When I meet with business-to-business and professional service clients to discuss their marketing strategies, one comment that consistently arises is “No one buys professional services through the Web.”
While that may be true — you don’t typically buy an accountant online as you would a product through e-commerce — how your brand is perceived most definitely will impact a prospect’s buying decision.
Decisions to work with professional service firms don’t happen overnight. They take time. And because of this, any B2B organization must ensure it is “seen” in the strongest possible light before the sale actually occurs.
In fact, it’s just as important to not lose prospective customers because your organization is perceived as weak or subpar as it is to convert a prospect into a client.
The simple truth is that you never know at any given time who is researching your brand and through what channel. Having a consistent brand message, whether they’re looking to engage you now or somewhere down the road, helps you to not lose them before they need your solutions.
To accomplish this, you must get your brand messaging across in a consistent manner across multiple channels.
So how do you that?
First, a solid marketing strategy must include a website that clearly articulates the brand message and value proposition of your services — and it has to be on the home page.
It also should include supporting content that allows a prospective customer to quickly understand who you are, what you do and why you’re different.
For example, let’s say you’re an accounting firm. Being able to articulate why you are the best at providing risk management solutions for clients can help you differentiate yourself in the marketplace.
Providing and highlighting content that explains your service, along with case studies and client examples that include measurable results, is a smart move. It allows prospects and site visitors to get a feel of what it would be like to work with you.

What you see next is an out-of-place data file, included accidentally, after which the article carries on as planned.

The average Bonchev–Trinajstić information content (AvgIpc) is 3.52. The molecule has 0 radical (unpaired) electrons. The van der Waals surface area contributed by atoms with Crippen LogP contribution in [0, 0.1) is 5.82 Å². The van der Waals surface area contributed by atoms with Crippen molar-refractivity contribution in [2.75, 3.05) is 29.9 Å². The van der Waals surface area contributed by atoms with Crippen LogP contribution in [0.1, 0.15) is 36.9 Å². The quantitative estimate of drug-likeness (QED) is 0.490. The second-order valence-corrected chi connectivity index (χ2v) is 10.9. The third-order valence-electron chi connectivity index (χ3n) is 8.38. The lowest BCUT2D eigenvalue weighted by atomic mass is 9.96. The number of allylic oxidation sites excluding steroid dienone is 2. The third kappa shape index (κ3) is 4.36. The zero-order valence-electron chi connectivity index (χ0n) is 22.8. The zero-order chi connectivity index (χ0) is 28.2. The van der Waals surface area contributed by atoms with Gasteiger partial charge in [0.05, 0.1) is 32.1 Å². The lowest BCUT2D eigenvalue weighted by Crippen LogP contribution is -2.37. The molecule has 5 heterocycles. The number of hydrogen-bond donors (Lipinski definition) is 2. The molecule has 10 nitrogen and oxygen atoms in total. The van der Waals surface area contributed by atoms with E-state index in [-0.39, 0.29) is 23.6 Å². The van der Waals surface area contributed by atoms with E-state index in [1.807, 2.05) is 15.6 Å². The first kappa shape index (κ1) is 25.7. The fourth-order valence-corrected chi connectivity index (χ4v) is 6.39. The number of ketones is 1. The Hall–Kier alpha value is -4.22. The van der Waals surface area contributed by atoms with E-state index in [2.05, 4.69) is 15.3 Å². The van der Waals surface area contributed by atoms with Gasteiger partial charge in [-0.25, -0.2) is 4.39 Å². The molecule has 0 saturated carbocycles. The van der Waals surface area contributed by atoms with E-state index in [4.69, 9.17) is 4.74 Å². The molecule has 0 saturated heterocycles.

Additionally, your website should offer prospective clients an easy way to contact you — either through a phone number or a simple contact form that includes a name, email address, phone number and short explanation of the prospect’s business problem.
Beyond your website, other channels to consider include social media, which includes LinkedIn, Facebook, YouTube and Twitter. In these social media channels, you need more than just simple company pages. Instead, you should offer visitors relevant and current content that consistently supports the brand message and your organization’s value proposition, along with company information and executive profiles. And it’s extremely important to continually be “active.”
Using the same accounting firm as an example, it could utilize consistent content around recent changes to government policies, updates on recent business wins or sharing a solution that helped one of its clients overcome a business challenge across all social media channels.
And when that information isn’t timely, something as simple as new hire announcements or employee promotions will show visitors and followers that there is activity within your brand — and your organization. It makes you “active,” which makes you more attractive to prospects.
Other channels to think about include mobile or tablet experiences, print marketing and event sponsorship. Every channel you can imagine should be used to express your organization’s brand message because there are always people watching.
So while your clients may not choose or buy their professional services online, they will evaluate your brand even prior to consideration. And while it’s impossible to measure what clients you may lose by not having this strategy in place, it is clear that a solid marketing strategy of this type can save you from losing consideration — even when you don’t know you’re being considered.
David Fazekas is vice president of digital marketing for Smart Business Network. Reach him at firstname.lastname@example.org or (440) 250-7056.